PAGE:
To a Modern Poet
With shards of words as dissonant as truck
Gears grinding, you assert you cannot live
Without Beethoven, Mozart, Schubert, Bach,
And other courtly music. Yet you give
The bird to courtly verse. When you see rhymes
And meters, you’re affronted by the thought
Of this assault on modern art and times.
Sonatas you esteem, but sonnets not.
So why should avant-garde posterity
Reward your cursed contrariness of rage?
To cure your foolish inconsistency,
We must replace your music with John Cage,
Carl Ruggles, Milton Babbitt, and George Crumb.
May you absorb their clinkers till you’re numb.
—Miles David Moore
this poem previously appeared in a recent issue of Light
Poetry and Music
He hoists ungrateful bricks up decorative ladders
too dainty for the weight.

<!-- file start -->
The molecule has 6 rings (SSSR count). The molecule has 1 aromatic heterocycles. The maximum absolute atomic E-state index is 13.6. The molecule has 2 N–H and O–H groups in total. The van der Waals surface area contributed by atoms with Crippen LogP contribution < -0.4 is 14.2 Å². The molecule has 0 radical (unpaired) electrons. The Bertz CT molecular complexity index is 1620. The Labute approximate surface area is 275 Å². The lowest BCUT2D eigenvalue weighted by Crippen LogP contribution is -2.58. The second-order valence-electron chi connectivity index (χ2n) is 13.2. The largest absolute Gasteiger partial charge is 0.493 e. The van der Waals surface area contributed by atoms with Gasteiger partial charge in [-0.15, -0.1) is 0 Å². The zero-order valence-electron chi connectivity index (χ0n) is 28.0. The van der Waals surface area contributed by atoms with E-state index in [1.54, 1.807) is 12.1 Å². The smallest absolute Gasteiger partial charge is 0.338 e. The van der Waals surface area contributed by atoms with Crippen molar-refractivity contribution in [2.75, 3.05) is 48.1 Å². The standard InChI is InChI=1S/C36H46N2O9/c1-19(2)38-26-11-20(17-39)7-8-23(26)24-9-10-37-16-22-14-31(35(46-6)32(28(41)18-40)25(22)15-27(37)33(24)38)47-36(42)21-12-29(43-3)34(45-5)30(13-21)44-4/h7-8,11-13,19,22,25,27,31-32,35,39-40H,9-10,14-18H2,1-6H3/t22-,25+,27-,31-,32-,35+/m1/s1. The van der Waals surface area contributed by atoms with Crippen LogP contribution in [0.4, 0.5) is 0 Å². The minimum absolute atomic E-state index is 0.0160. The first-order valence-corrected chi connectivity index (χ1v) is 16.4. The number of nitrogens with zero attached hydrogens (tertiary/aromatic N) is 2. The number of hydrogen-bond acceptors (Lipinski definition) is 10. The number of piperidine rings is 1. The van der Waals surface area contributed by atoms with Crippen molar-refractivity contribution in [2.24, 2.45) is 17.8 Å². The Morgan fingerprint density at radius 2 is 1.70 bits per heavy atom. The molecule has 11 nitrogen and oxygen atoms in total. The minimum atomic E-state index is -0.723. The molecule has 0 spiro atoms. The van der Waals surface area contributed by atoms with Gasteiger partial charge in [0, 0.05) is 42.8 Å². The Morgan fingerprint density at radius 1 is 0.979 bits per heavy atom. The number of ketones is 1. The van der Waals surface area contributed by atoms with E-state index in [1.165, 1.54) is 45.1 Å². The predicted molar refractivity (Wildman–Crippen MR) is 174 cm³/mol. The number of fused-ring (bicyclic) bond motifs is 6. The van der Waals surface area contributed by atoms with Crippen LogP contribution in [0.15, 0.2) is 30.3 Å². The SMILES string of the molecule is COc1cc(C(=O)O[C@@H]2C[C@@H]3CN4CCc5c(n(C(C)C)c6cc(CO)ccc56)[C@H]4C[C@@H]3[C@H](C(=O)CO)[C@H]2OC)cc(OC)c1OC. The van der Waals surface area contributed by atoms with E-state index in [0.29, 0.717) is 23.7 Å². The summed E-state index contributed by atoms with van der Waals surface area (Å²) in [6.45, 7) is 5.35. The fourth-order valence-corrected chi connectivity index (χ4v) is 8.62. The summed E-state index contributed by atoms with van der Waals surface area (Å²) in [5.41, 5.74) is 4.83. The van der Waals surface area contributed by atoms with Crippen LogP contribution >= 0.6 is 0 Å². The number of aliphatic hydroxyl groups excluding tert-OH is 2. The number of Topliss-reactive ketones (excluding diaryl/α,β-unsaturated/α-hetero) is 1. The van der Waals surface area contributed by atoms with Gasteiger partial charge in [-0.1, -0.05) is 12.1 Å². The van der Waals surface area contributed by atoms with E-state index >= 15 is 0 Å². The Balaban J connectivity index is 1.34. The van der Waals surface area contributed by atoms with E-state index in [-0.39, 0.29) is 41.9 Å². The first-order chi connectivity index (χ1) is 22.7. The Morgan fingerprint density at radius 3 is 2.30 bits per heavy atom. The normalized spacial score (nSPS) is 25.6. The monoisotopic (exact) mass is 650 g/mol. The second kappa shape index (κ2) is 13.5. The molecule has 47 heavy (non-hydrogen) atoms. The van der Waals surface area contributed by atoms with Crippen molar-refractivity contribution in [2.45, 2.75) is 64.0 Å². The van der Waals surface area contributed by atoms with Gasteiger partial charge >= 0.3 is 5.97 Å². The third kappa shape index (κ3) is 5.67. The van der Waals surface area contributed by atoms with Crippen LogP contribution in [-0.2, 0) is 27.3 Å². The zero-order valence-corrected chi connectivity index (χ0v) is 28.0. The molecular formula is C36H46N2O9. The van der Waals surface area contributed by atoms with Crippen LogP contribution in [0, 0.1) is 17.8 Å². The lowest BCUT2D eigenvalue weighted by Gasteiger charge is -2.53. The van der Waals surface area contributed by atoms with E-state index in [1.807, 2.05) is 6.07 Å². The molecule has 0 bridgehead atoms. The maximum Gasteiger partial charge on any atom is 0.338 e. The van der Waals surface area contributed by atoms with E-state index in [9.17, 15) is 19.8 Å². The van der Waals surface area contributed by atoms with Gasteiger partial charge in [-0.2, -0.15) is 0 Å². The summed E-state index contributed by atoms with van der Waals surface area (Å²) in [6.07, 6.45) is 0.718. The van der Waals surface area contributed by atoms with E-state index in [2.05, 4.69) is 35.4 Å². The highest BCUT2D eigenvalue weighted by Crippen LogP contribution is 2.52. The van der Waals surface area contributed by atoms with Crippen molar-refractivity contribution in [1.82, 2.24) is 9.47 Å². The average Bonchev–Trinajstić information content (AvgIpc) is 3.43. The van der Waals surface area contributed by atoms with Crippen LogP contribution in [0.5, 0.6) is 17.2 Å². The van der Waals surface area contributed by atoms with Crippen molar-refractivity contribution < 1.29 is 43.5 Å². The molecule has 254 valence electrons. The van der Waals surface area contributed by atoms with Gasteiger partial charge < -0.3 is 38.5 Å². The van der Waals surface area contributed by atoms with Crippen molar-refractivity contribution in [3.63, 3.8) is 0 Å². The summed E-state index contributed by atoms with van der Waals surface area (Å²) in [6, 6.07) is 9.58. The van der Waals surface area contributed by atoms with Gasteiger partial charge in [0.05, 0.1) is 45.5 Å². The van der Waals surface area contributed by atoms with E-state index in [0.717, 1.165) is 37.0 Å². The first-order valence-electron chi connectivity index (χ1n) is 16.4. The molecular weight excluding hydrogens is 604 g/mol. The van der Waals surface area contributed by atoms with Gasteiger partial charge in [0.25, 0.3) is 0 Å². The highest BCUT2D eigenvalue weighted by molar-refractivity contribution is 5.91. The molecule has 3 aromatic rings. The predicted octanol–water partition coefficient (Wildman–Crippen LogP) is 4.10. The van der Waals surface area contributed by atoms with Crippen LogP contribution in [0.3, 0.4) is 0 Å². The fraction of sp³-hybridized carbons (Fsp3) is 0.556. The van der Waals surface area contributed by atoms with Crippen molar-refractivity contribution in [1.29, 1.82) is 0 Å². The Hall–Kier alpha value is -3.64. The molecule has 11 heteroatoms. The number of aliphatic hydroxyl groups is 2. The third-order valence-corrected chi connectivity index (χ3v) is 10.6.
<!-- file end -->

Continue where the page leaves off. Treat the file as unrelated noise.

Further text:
Over millennia, his fathers and mothers
molded bricks into arabesques,
Grecian statues, free-form improvisations.
He knows the rules, those tacky globs
of mortar, but the secret of melting bricks
is something no one can teach or learn.
He looks at his hands. He looks at the bricks.
Dull red, unpliable, they look
defiantly like what they mean.
She tries to dam the stream using only her hands.
Over millennia, her fathers and mothers
solidified water between their fingers,
built palaces, cathedrals, pyramids.
Their secret can’t be taught or learned.
Their rules are crows on telephone wires,
scattering at their own discord.
She could wait for winter, but ice
is slippery, dissolving at first sun.
She looks at her hands. She looks at the water
bathing her hands, the stream-bed pebbles
in dull mosaic, the cloisonned fish
eluding her grasp. The ceaseless
water-sound and crows’ caws mingle,
They toil side by side,
too busy to notice each other
till he drops a brick in the stream.
She looks up. He looks down.
His eyes trace arabesques.
Her eyes build cathedrals.
The brick bends. The water stops.
From somewhere, a faint sound mimics birdsong.
—Miles David Moore
"Poetry and Music" is in the current issue of the online magazine Innisfree